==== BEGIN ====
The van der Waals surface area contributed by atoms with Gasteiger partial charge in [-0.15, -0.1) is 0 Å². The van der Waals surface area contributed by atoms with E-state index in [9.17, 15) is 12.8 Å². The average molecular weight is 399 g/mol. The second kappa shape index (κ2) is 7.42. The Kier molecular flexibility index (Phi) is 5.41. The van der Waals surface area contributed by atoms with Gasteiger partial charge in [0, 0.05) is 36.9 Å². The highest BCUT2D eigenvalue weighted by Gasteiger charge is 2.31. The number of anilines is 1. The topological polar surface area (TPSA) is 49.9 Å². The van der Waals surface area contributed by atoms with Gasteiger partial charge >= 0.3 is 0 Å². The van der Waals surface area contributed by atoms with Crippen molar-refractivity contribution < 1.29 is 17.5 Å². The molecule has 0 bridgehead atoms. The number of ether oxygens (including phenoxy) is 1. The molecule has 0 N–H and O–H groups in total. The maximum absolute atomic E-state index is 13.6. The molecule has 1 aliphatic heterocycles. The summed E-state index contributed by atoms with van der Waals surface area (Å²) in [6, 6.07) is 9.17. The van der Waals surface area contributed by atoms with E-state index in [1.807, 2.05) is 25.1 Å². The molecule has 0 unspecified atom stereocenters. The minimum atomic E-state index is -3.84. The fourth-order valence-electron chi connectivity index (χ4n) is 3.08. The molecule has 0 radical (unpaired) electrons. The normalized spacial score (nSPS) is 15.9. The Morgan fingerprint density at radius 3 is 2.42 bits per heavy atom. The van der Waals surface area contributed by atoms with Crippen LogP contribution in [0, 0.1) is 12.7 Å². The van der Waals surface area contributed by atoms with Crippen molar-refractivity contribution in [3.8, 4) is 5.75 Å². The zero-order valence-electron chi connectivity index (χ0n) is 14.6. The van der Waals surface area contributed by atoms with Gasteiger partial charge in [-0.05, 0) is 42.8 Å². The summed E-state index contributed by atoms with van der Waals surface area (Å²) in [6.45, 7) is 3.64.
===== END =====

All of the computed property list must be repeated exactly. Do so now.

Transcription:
The van der Waals surface area contributed by atoms with Gasteiger partial charge in [-0.15, -0.1) is 0 Å². The van der Waals surface area contributed by atoms with E-state index in [9.17, 15) is 12.8 Å². The average molecular weight is 399 g/mol. The second kappa shape index (κ2) is 7.42. The Kier molecular flexibility index (Phi) is 5.41. The van der Waals surface area contributed by atoms with Gasteiger partial charge in [0, 0.05) is 36.9 Å². The highest BCUT2D eigenvalue weighted by Gasteiger charge is 2.31. The number of anilines is 1. The topological polar surface area (TPSA) is 49.9 Å². The van der Waals surface area contributed by atoms with Gasteiger partial charge >= 0.3 is 0 Å². The van der Waals surface area contributed by atoms with Crippen molar-refractivity contribution < 1.29 is 17.5 Å². The molecule has 0 bridgehead atoms. The number of ether oxygens (including phenoxy) is 1. The molecule has 0 N–H and O–H groups in total. The maximum absolute atomic E-state index is 13.6. The molecule has 1 aliphatic heterocycles. The summed E-state index contributed by atoms with van der Waals surface area (Å²) in [6, 6.07) is 9.17. The van der Waals surface area contributed by atoms with E-state index in [1.807, 2.05) is 25.1 Å². The molecule has 0 unspecified atom stereocenters. The minimum atomic E-state index is -3.84. The fourth-order valence-electron chi connectivity index (χ4n) is 3.08. The molecule has 0 radical (unpaired) electrons. The normalized spacial score (nSPS) is 15.9. The Morgan fingerprint density at radius 3 is 2.42 bits per heavy atom. The van der Waals surface area contributed by atoms with Crippen LogP contribution in [0, 0.1) is 12.7 Å². The van der Waals surface area contributed by atoms with Crippen molar-refractivity contribution in [3.8, 4) is 5.75 Å². The zero-order valence-electron chi connectivity index (χ0n) is 14.6. The van der Waals surface area contributed by atoms with Gasteiger partial charge in [-0.05, 0) is 42.8 Å². The summed E-state index contributed by atoms with van der Waals surface area (Å²) in [6.45, 7) is 3.64.